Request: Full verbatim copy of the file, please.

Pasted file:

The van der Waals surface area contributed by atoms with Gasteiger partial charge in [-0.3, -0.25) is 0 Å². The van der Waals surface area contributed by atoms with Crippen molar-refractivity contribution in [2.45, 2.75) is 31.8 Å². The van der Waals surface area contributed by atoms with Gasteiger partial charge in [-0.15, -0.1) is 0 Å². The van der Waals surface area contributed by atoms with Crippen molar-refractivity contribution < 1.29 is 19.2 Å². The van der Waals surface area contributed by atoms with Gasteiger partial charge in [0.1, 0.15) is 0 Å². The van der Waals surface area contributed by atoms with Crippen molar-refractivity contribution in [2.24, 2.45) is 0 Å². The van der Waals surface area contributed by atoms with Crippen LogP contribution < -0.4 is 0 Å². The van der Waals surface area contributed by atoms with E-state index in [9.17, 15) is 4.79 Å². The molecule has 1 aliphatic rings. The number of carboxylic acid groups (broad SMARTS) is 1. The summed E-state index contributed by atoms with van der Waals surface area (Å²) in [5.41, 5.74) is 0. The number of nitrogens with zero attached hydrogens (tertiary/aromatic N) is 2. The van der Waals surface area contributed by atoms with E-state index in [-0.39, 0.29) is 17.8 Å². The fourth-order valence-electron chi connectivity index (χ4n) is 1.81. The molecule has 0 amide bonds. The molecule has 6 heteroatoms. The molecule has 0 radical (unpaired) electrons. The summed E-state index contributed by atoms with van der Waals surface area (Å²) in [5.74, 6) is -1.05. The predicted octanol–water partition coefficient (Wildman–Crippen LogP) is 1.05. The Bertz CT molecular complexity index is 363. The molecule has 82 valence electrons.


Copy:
The van der Waals surface area contributed by atoms with Gasteiger partial charge in [-0.3, -0.25) is 0 Å². The van der Waals surface area contributed by atoms with Crippen molar-refractivity contribution in [2.45, 2.75) is 31.8 Å². The van der Waals surface area contributed by atoms with Gasteiger partial charge in [-0.15, -0.1) is 0 Å². The van der Waals surface area contributed by atoms with Crippen molar-refractivity contribution < 1.29 is 19.2 Å². The van der Waals surface area contributed by atoms with Gasteiger partial charge in [0.1, 0.15) is 0 Å². The van der Waals surface area contributed by atoms with Crippen molar-refractivity contribution in [2.24, 2.45) is 0 Å². The van der Waals surface area contributed by atoms with Crippen LogP contribution < -0.4 is 0 Å². The van der Waals surface area contributed by atoms with E-state index in [9.17, 15) is 4.79 Å². The molecule has 1 aliphatic rings. The number of carboxylic acid groups (broad SMARTS) is 1. The summed E-state index contributed by atoms with van der Waals surface area (Å²) in [5.41, 5.74) is 0. The number of nitrogens with zero attached hydrogens (tertiary/aromatic N) is 2. The van der Waals surface area contributed by atoms with E-state index in [-0.39, 0.29) is 17.8 Å². The fourth-order valence-electron chi connectivity index (χ4n) is 1.81. The molecule has 0 amide bonds. The molecule has 6 heteroatoms. The molecule has 0 radical (unpaired) electrons. The summed E-state index contributed by atoms with van der Waals surface area (Å²) in [5.74, 6) is -1.05. The predicted octanol–water partition coefficient (Wildman–Crippen LogP) is 1.05. The Bertz CT molecular complexity index is 363. The molecule has 82 valence electrons.